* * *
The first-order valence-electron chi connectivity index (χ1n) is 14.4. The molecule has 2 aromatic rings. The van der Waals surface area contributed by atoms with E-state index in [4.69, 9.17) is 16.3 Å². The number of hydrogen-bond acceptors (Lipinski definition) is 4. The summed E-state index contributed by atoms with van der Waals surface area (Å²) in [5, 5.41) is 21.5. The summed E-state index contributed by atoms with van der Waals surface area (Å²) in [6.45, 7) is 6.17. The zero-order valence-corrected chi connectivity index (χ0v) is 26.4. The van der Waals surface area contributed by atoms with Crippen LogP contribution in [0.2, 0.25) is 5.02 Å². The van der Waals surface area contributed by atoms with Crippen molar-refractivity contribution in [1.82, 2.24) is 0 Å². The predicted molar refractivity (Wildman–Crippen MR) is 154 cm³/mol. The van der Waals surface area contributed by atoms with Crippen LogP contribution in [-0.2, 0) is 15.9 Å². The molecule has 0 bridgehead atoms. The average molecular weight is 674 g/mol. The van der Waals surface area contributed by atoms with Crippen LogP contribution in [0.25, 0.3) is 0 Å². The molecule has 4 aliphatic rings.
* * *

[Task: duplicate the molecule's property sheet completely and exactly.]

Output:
The first-order valence-electron chi connectivity index (χ1n) is 14.4. The molecule has 2 aromatic rings. The van der Waals surface area contributed by atoms with E-state index in [4.69, 9.17) is 16.3 Å². The number of hydrogen-bond acceptors (Lipinski definition) is 4. The summed E-state index contributed by atoms with van der Waals surface area (Å²) in [5, 5.41) is 21.5. The summed E-state index contributed by atoms with van der Waals surface area (Å²) in [6.45, 7) is 6.17. The zero-order valence-corrected chi connectivity index (χ0v) is 26.4. The van der Waals surface area contributed by atoms with Crippen LogP contribution in [0.2, 0.25) is 5.02 Å². The van der Waals surface area contributed by atoms with Crippen molar-refractivity contribution in [1.82, 2.24) is 0 Å². The predicted molar refractivity (Wildman–Crippen MR) is 154 cm³/mol. The van der Waals surface area contributed by atoms with Crippen LogP contribution in [-0.2, 0) is 15.9 Å². The molecule has 0 bridgehead atoms. The average molecular weight is 674 g/mol. The van der Waals surface area contributed by atoms with Crippen LogP contribution in [0.25, 0.3) is 0 Å². The molecule has 4 aliphatic rings.